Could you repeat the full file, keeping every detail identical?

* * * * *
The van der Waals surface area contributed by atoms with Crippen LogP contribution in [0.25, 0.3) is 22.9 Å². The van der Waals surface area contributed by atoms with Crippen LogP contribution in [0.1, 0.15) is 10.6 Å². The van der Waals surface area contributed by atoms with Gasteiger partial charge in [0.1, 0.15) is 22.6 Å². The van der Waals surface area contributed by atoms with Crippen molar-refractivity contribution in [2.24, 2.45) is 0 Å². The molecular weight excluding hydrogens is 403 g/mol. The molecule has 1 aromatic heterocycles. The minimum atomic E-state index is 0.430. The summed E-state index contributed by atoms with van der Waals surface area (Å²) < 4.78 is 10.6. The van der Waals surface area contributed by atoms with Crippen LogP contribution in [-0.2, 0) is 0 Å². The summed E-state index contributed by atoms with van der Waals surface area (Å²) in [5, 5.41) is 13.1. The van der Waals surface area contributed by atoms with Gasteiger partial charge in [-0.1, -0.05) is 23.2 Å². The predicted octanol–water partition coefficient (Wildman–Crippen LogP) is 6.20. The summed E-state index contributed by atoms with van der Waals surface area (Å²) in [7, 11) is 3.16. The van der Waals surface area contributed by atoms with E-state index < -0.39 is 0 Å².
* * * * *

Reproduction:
The van der Waals surface area contributed by atoms with Crippen LogP contribution in [0.25, 0.3) is 22.9 Å². The van der Waals surface area contributed by atoms with Crippen LogP contribution in [0.1, 0.15) is 10.6 Å². The van der Waals surface area contributed by atoms with Gasteiger partial charge in [0.1, 0.15) is 22.6 Å². The van der Waals surface area contributed by atoms with Crippen molar-refractivity contribution in [2.24, 2.45) is 0 Å². The molecular weight excluding hydrogens is 403 g/mol. The molecule has 1 aromatic heterocycles. The minimum atomic E-state index is 0.430. The summed E-state index contributed by atoms with van der Waals surface area (Å²) < 4.78 is 10.6. The van der Waals surface area contributed by atoms with Crippen LogP contribution in [-0.2, 0) is 0 Å². The summed E-state index contributed by atoms with van der Waals surface area (Å²) in [5, 5.41) is 13.1. The van der Waals surface area contributed by atoms with Gasteiger partial charge in [-0.1, -0.05) is 23.2 Å². The predicted octanol–water partition coefficient (Wildman–Crippen LogP) is 6.20. The summed E-state index contributed by atoms with van der Waals surface area (Å²) in [7, 11) is 3.16. The van der Waals surface area contributed by atoms with E-state index < -0.39 is 0 Å².